Uganda is a pilgrimage place for adventure travelers who don’t mind the more rugged roads and less-developed infrastructure. Uganda is larger than Rwanda, and access to Bwindi Impenetrable National Park involves a long drive or fixed-wing flight.

The Republic of the Congo: The western lowland gorilla’s name is a clue to one advantage over trekking to the mountain gorillas: there are no issues with altitude! But a trek here is still no walk in the park. The lack of altitude means you really experience the equatorial humidity. The Congo Basin rainforest is thick with marantaceae, a drooping plant that your guides and rangers may cut back with machetes. Since your camp is situated in the middle of the rain forest, treks depart right from camp or very nearby. But you may soon find yourself off-trail, crossing rivers and negotiating swamps until you find your habituated gorilla family.

The Republic of the Congo is a true adventure. Gorilla treks occur in Odzala-Kokoua National Park, a remote rain forest accessible only by a two-hour, twice-weekly light aircraft flight from Brazzaville. Roads within the park are few and unpaved, and there are no major urban areas for miles.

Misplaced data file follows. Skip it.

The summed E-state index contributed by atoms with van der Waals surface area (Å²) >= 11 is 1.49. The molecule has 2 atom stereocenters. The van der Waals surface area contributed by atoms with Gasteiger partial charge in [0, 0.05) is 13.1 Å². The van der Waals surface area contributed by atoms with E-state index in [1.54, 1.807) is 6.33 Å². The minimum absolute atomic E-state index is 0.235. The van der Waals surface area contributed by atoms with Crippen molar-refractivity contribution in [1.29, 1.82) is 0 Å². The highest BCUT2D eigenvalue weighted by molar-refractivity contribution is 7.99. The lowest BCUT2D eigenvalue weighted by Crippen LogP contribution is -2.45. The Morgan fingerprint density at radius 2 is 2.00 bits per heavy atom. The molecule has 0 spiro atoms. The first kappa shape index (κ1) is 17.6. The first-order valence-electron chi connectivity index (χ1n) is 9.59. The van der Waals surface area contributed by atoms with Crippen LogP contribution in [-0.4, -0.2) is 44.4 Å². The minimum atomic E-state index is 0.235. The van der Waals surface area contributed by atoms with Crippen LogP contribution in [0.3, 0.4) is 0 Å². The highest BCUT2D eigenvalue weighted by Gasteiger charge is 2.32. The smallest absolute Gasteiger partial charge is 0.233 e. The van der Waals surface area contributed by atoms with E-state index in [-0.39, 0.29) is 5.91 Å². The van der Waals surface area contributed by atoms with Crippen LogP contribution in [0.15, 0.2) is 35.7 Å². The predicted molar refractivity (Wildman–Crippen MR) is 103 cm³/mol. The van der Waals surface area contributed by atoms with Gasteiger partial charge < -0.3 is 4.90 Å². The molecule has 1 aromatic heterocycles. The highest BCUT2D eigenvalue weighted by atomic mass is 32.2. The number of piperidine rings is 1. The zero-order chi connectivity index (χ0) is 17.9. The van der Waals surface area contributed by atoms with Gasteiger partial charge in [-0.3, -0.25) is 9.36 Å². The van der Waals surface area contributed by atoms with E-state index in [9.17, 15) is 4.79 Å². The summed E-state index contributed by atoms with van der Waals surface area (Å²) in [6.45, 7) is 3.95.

What Can I Do and See When I’m Not Gorilla Trekking?

Rwanda: A trip to Rwanda combines wildlife, culture, and history. The capital, Kigali, is considered one of East Africa’s most exciting cities. Travelers often begin by paying respects at Kigali’s Genocide Memorial Museum for historic perspective, then visit some of the city’s most vibrant neighborhoods to see what Rwanda is like today. GeoEx can arrange a traditional Rwandan cooking class, art gallery tours, introductions to local fashion designers, and even a visit to a traditional tailor to have a garment made.

Girl vendor at market in Kigali, Rwanda

Outside of Kigali, the highlands of Nyungwe National Park are home to a luxury hotel experience on a working tea plantation, where guests can trek to see chimpanzees and golden monkeys. Akagera National Park offers a traditional safari experience with game drives through savannah and forest on the border with Tanzania.